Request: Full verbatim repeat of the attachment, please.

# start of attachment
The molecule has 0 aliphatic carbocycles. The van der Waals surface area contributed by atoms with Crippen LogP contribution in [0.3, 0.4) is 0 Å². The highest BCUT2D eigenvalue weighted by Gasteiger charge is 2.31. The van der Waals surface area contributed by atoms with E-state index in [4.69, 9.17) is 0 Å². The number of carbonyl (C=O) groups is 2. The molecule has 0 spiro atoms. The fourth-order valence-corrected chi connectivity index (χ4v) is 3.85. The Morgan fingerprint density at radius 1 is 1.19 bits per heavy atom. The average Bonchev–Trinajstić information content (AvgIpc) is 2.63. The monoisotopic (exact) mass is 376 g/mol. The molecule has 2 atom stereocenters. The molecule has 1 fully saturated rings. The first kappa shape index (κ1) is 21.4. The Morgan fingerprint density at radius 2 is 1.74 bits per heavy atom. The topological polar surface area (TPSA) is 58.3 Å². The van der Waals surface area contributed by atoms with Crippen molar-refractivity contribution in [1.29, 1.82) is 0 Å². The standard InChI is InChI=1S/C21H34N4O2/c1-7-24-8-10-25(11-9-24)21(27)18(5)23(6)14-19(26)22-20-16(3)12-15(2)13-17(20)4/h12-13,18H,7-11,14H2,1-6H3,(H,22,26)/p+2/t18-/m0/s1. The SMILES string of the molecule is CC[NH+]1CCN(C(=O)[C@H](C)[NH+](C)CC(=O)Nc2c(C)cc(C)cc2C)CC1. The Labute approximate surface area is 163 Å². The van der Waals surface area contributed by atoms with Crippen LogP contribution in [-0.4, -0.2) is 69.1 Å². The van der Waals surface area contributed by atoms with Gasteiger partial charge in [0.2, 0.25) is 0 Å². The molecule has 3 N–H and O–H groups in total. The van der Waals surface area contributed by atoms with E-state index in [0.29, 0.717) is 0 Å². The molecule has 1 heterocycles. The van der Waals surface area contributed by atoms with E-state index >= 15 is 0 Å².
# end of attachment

The molecule has 0 aliphatic carbocycles. The van der Waals surface area contributed by atoms with Crippen LogP contribution in [0.3, 0.4) is 0 Å². The highest BCUT2D eigenvalue weighted by Gasteiger charge is 2.31. The van der Waals surface area contributed by atoms with E-state index in [4.69, 9.17) is 0 Å². The number of carbonyl (C=O) groups is 2. The molecule has 0 spiro atoms. The fourth-order valence-corrected chi connectivity index (χ4v) is 3.85. The Morgan fingerprint density at radius 1 is 1.19 bits per heavy atom. The average Bonchev–Trinajstić information content (AvgIpc) is 2.63. The monoisotopic (exact) mass is 376 g/mol. The molecule has 2 atom stereocenters. The molecule has 1 fully saturated rings. The first kappa shape index (κ1) is 21.4. The Morgan fingerprint density at radius 2 is 1.74 bits per heavy atom. The topological polar surface area (TPSA) is 58.3 Å². The van der Waals surface area contributed by atoms with Crippen molar-refractivity contribution in [1.29, 1.82) is 0 Å². The standard InChI is InChI=1S/C21H34N4O2/c1-7-24-8-10-25(11-9-24)21(27)18(5)23(6)14-19(26)22-20-16(3)12-15(2)13-17(20)4/h12-13,18H,7-11,14H2,1-6H3,(H,22,26)/p+2/t18-/m0/s1. The SMILES string of the molecule is CC[NH+]1CCN(C(=O)[C@H](C)[NH+](C)CC(=O)Nc2c(C)cc(C)cc2C)CC1. The Labute approximate surface area is 163 Å². The van der Waals surface area contributed by atoms with Crippen LogP contribution in [-0.4, -0.2) is 69.1 Å². The van der Waals surface area contributed by atoms with Gasteiger partial charge in [0.2, 0.25) is 0 Å². The molecule has 3 N–H and O–H groups in total. The van der Waals surface area contributed by atoms with E-state index in [0.29, 0.717) is 0 Å². The molecule has 1 heterocycles. The van der Waals surface area contributed by atoms with E-state index >= 15 is 0 Å².